Also known as Sokre-n and Phousanyi, Sekrenyi is a major annual festival of the Angami Nagas, in the northeast Indian state of Nagaland. It is observed for ten days from the 25th day of the Angami calendar month of Kezei, usually corresponding to 25 February in the Gregorian calendar. The festival is a time for purification, renewal, and thanksgiving, and is celebrated with a variety of rituals, feasts, and dances. It is a purification festival held to wash off all past sins. The objective of the festival is to renew and make holy by cleansing the body and the soul of the village as a whole, and to bring forth unity among all communities of Nagaland. It also marks the initiation of young people to adulthood and is considered an identity marker of the Angami. Christian converts among the tribals have gradually rejected these rituals.
Sekrenyi is a compound word formed by Sekre meaning sanctification and Nyi meaning festival. The festival calendar is linked to the agricultural cycle, which varies from village to village. Thus, the celebration is held between the months of December–March, and the duration also varies from ten to fifteen days. It is celebrated by both the Kruna Angami or Pfutsana and Christian Angami. The duration is reduced to five days for the Christian villagers who had earlier converted to Christianity but belonged to the same ethnic group; they participate in the festivities but they do not follow any of the rituals connected with it.
Many rituals and ceremonies are involved with the festival. On the first day, which is known as Kezie, people sprinkle themselves with a few drops of rice water drawn from a pot named Zumho. The water drops are first gathered into leaves, and the chief lady of the house reverently fixes the leaves at the three main corner pillars of the house. This is followed by the men assembling at the well to bathe. On the second day, young men of the village assemble in the village to perform ablutions. They adorn themselves with two new shawls, and then ritualistically sprinkle the holy water on their chests, knees and right arms as a mark of washing away all their sins and ill luck. When they come back from the well, a sacrificial offer of a cock is performed.
The fourth day of the festival marks the New Year of the Angamis. It begins with revelry by singing and feasting which lasts for three days. The young people, both men and unmarried girls with shaven heads gather and sing traditional songs the entire day; the songs relate to past days of valour and bravery. For the revelry of music and dance, the men and women of the community wear the traditional dress; while men carry head hunting spades, women carry baskets. The seventh day is devoted to hunting by the young men of the ethnic group. On the eighth day, the ritual involves pulling down a gate and replacing the old gate that demarcates the property. This is followed in the next two days by the people of villages formally exchanging visits and offering greetings. During the period of the ten-day festivities, field operations are suspended, In local terminology, this is called Penyu. Following the completion of the festival period, when men of the villages have cleansed themselves and sought blessings, cultivation, house building and marriages may restart for the year.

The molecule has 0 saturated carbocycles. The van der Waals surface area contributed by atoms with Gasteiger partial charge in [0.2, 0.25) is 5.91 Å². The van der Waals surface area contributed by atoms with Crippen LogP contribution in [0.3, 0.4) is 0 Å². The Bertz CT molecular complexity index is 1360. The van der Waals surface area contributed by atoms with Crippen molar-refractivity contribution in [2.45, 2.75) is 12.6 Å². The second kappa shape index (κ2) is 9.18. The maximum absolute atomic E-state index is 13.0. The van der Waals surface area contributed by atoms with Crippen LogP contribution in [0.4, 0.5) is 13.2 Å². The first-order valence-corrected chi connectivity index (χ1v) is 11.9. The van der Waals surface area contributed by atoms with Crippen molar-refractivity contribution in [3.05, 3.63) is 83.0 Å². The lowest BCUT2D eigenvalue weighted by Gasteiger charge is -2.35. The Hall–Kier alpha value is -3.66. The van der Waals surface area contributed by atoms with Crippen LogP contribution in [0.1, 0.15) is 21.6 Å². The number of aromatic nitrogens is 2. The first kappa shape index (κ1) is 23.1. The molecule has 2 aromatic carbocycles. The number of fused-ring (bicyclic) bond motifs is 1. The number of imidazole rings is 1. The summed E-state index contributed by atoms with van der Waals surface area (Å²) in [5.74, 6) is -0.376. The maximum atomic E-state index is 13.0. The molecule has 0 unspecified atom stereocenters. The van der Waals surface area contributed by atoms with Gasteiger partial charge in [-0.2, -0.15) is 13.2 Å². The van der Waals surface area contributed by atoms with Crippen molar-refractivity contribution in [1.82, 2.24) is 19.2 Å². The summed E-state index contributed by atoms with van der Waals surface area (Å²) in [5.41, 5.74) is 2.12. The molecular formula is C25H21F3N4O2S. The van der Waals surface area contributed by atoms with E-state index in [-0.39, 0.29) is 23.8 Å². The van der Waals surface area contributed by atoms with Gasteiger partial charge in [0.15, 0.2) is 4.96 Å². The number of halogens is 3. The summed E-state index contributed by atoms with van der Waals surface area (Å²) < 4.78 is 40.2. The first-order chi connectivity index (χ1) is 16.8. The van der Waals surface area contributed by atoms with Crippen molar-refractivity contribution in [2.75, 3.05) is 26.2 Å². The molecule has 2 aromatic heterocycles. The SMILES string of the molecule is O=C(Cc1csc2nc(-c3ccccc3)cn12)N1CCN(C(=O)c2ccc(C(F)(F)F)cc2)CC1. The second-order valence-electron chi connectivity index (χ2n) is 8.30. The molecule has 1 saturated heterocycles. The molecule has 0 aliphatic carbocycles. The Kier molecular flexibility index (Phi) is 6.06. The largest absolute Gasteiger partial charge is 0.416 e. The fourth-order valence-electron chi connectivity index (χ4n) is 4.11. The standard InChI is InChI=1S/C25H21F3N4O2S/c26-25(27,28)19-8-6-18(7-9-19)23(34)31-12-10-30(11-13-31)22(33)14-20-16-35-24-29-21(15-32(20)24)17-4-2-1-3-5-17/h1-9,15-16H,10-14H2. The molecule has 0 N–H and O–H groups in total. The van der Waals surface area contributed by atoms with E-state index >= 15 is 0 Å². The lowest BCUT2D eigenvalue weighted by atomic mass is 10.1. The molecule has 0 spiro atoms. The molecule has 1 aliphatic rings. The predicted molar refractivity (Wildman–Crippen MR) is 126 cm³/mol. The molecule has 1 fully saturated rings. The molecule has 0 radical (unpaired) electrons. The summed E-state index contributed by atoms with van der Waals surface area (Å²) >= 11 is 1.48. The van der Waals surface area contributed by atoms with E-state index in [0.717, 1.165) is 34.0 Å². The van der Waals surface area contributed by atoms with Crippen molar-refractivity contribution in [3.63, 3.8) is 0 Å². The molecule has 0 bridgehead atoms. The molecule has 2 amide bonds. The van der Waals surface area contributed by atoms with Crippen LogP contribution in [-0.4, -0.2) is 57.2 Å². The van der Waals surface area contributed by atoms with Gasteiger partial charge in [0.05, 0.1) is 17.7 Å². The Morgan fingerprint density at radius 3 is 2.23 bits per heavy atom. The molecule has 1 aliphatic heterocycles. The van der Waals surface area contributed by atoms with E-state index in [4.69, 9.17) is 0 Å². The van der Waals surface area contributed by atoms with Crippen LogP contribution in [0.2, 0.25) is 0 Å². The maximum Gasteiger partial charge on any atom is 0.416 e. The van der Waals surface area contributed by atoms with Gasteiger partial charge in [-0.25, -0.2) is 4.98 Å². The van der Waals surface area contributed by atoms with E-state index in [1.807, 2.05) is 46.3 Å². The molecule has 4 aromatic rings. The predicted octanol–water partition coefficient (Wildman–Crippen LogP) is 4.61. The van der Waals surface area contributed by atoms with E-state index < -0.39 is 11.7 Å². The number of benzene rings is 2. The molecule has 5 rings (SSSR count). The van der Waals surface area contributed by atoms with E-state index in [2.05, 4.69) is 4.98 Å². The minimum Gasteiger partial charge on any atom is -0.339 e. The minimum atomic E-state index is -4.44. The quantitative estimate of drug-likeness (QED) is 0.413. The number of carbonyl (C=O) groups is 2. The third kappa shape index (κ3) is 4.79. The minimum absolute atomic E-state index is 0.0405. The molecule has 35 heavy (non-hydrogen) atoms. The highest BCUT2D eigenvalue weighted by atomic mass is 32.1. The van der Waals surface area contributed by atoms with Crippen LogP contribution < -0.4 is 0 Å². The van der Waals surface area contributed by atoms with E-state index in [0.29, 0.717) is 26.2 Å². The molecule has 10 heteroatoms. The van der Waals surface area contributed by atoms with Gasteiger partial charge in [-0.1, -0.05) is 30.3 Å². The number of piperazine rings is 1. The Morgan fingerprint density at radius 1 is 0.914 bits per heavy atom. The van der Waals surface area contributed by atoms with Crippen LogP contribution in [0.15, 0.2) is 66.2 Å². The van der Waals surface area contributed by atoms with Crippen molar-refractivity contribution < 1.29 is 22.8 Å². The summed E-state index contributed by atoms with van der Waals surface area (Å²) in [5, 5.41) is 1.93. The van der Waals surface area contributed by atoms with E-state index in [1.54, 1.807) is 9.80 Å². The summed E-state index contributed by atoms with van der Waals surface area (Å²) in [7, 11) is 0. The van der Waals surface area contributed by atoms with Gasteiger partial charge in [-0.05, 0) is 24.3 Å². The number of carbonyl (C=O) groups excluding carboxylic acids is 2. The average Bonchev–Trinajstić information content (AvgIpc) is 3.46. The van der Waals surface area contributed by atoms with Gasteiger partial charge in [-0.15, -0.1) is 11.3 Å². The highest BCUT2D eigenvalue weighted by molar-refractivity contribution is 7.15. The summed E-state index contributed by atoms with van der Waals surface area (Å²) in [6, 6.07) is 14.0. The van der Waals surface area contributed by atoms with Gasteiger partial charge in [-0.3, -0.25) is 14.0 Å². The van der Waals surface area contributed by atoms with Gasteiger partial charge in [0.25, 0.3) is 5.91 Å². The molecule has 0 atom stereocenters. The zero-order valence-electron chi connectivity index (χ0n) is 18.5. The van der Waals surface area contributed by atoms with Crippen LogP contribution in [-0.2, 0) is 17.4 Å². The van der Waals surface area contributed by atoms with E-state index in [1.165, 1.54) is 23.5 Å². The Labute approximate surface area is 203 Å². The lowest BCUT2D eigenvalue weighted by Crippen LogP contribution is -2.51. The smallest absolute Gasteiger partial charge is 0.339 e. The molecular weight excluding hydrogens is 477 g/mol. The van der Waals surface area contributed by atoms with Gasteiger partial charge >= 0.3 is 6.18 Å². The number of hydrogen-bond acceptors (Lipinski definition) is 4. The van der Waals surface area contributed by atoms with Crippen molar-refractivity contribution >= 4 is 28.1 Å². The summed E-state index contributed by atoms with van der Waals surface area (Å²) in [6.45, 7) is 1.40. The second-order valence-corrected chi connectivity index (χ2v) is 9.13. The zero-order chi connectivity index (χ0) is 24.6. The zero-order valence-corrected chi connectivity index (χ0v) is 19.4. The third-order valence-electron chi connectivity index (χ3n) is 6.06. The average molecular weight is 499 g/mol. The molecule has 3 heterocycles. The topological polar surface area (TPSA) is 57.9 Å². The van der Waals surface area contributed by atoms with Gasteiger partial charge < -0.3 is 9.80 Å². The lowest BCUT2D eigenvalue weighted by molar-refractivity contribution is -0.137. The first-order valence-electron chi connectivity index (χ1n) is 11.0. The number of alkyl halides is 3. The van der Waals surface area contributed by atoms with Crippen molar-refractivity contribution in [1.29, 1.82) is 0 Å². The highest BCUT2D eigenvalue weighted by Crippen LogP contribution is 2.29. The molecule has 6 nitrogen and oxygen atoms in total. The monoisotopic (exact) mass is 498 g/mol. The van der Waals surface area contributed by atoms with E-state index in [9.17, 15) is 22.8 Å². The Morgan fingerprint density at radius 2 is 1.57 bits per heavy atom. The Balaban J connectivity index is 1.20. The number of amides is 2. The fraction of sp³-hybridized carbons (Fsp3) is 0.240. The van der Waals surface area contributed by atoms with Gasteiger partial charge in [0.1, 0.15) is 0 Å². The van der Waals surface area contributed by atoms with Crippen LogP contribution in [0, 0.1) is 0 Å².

One of the most important rituals of the Sekrenyi festival is the offering of food and other items to the ancestors and the gods. This is done in the form of a feast, known as the Thuwali feast. The Thuwali feast is a grand affair, with a variety of dishes being prepared and served to the community. The food is prepared by the women of the community, who spend days preparing for the feast. This feast is a time for the community to come together and give thanks for the blessings of the past year, and ask for continued blessings in the coming year.
Another important ritual of the Sekrenyi festival is the performance of dances. The Angami people are known for their traditional dances, which are performed during the festival. These dances are performed by both men and women and are a form of storytelling. They tell the stories of the Angami people, their history, and their culture. The dances are accompanied by music, which is played on traditional instruments such as the nga or a bamboo flute and the dama or a drum. The dances are a vibrant and colourful spectacle and are enjoyed by the entire community.
The Sekrenyi festival is also an important social and cultural event, bringing together members of the community from across the region. During the festival, people from different villages come together to participate in the rituals and ceremonies. This is an opportunity for people to reconnect with friends and family, and to strengthen the bonds of the community. The festival is also an opportunity for young people to meet and mingle, and for potential partners to be introduced.